Cover Story
Illustration by Krieg Barrie

Weather vain?

The sci-fi world of geoengineering is the new, hot alternative to global warming-but some object on political or religious grounds

Issue: "Geo-gizmos," April 25, 2009

The idea is simple, really: Fill the skies with tiny reflective particles and global temperatures will fall. Sunlight will divert. Shrinking ice shelves will reverse course. Sea levels will drop. And climate-change alarmists will have lots of spare time.

Sound like a crank idea? Most scientists used to think so, too. Not anymore: "You could fly aircraft in the stratosphere and you could have a fire hose that would be squirting out sulfur. And the sulfur dioxide would form particles, the same kind of particles formed in a volcanic eruption," explains New York University physics professor Marty Hoffert. With a Ph.D. in astronautics and numerous publications in respected journals, Hoffert seems the antithesis of a crank as he adds, "Another way to do it is to create boats that spray the ocean water up into the atmosphere and create cloud concentration nuclei. And by changing the reflectivity of the clouds over the ocean, they would be able to reflect more sunlight."

A sulfur-spraying fire hose in the heavens or massive floating ocean fountains smack of science fiction, but these are serious ideas in an emerging field dubbed geoengineering. Things get only stranger from there: shooting mirrors into space; seeding the sea with iron; planting forests of metal, carbon-sucking trees.

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Until recently, such innovative, quick-fix climate-change solutions were widely deemed little more than fantasy, dangerous ideas bent on absolving humanity from taking responsibility for its purported environmental sins. But over the past few years, a growing sense of political gridlock and urgency among global warming believers has pressed discussions of geoengineering into the mainstream of the climate-science community. A recent survey of 80 international climate-science specialists published in England's The Independent found over two-thirds favoring more research in geoengineering.

Such interest leads to two questions: Is the Obama administration, which prides itself on favoring "science" over biblical values when it comes to embryonic stem-cell research, so devoted to environmentalism that it ignores a different frontier of science? And are those planning massive, deliberate climate change acting in opposition to biblical understanding, and perhaps heading to a prideful fall?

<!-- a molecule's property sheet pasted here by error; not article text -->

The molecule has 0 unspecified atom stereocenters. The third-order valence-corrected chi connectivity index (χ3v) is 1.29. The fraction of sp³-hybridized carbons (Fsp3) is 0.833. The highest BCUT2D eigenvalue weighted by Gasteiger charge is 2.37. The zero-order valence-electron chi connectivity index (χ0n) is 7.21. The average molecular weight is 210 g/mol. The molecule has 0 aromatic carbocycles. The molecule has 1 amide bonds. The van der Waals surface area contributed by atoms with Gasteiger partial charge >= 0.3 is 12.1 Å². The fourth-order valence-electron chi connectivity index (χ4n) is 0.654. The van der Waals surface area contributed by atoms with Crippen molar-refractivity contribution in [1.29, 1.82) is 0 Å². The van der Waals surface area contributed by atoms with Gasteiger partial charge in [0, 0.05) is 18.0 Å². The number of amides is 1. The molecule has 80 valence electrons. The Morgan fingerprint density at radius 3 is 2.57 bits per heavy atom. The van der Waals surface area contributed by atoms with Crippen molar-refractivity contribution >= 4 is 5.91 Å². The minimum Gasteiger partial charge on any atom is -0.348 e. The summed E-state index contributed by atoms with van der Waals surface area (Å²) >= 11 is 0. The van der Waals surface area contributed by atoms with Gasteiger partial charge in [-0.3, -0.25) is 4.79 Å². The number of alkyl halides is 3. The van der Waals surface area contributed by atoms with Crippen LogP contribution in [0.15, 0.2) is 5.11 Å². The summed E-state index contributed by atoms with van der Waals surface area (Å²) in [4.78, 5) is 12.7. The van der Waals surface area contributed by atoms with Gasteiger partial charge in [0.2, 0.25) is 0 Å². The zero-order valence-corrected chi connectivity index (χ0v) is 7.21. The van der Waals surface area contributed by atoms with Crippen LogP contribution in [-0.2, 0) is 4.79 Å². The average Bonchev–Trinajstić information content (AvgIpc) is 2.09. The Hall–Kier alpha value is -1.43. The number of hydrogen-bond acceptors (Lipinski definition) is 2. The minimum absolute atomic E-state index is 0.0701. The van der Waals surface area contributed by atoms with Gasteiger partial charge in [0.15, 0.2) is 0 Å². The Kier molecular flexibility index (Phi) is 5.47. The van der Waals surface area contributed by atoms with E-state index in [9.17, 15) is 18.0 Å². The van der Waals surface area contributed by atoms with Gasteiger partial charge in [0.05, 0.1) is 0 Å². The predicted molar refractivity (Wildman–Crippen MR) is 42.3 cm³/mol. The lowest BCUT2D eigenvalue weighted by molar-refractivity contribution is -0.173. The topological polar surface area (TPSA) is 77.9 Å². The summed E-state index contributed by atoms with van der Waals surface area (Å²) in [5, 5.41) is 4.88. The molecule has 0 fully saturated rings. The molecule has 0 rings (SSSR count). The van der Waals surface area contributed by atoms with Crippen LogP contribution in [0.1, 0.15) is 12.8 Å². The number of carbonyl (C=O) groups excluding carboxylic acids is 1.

Geoengineering "is coming out of the closet, if you will," said John Steinbruner, a professor of public policy at the University of Maryland. "For a long time there was an attitude that this is categorically unwise, therefore let's not talk about it. We cannot take that position anymore."

Much of the impetus for such a change of attitude stems from realities in Washington, where President Barack Obama's climate-policy plans appear stalled in a swirl of scientific uncertainty and economic fear. Many politicians remain unconvinced that human-induced climate change poses enough threat for significant action. Others simply believe that the Obama plan to impose government caps on greenhouse-gas emissions would trigger untenable economic consequences (see below).

Accordingly, a Senate vote March 31 of 89-8 approved a 2010 budget amendment that prohibits any future cap-and-trade initiative from raising electricity rates or gas prices for households and businesses. The vote effectively undercuts the possibility of cap-and-trade, given that the express purpose of such an emissions-trimming scheme is to increase the cost of carbon-producing energy.

What's more, even the passage of cap-and-trade legislation would fall woefully short of producing the kind of dramatic greenhouse-gas emission reductions that the bulk of climate scientists deem necessary to reduce warming. "There is no potential for emissions reductions to start cooling things off this century," said Ken Caldeira, a geoengineering advocate and head of a climatology lab at Stanford University. "When you look at Obama's policies relative to what we actually need to do, they look somewhat disappointing."

So should the federal government jump into geoengineering? The National Academy of Sciences plans to host a geoengineering workshop in June. The Royal Society of the UK is likewise investing resources into the matter, conducting a major study on geoengineering feasibility with results due out this summer. The Council on Foreign Relations has held meetings on the topic, too. And an official advisory group to the Defense Advanced Research Projects Agency (DARPA) convened a colloquium on the issue at Stanford University last month.

Still, not even within the myriad earmarks of Obama's stimulus plan was a single dollar devoted to funding geoengineering research. And no wonder: Neither Obama's Secretary of Energy Steven Chu nor his science advisor John Holdren are fans of the idea. Hoffert said that Chu and Holdren "don't like geoengineering. . . . They really are afraid that it will distract from the main job of transforming the global energy system to a carbon-neutral system." As the thinking goes, if people start believing that science can deliver a global thermostat, then all incentive for driving hybrid vehicles and using compact fluorescent light bulbs will be lost. (Holdren did tell the Associated Press last week that geoengineering has come up in administration meetings as a possible last resort to runaway warming.)

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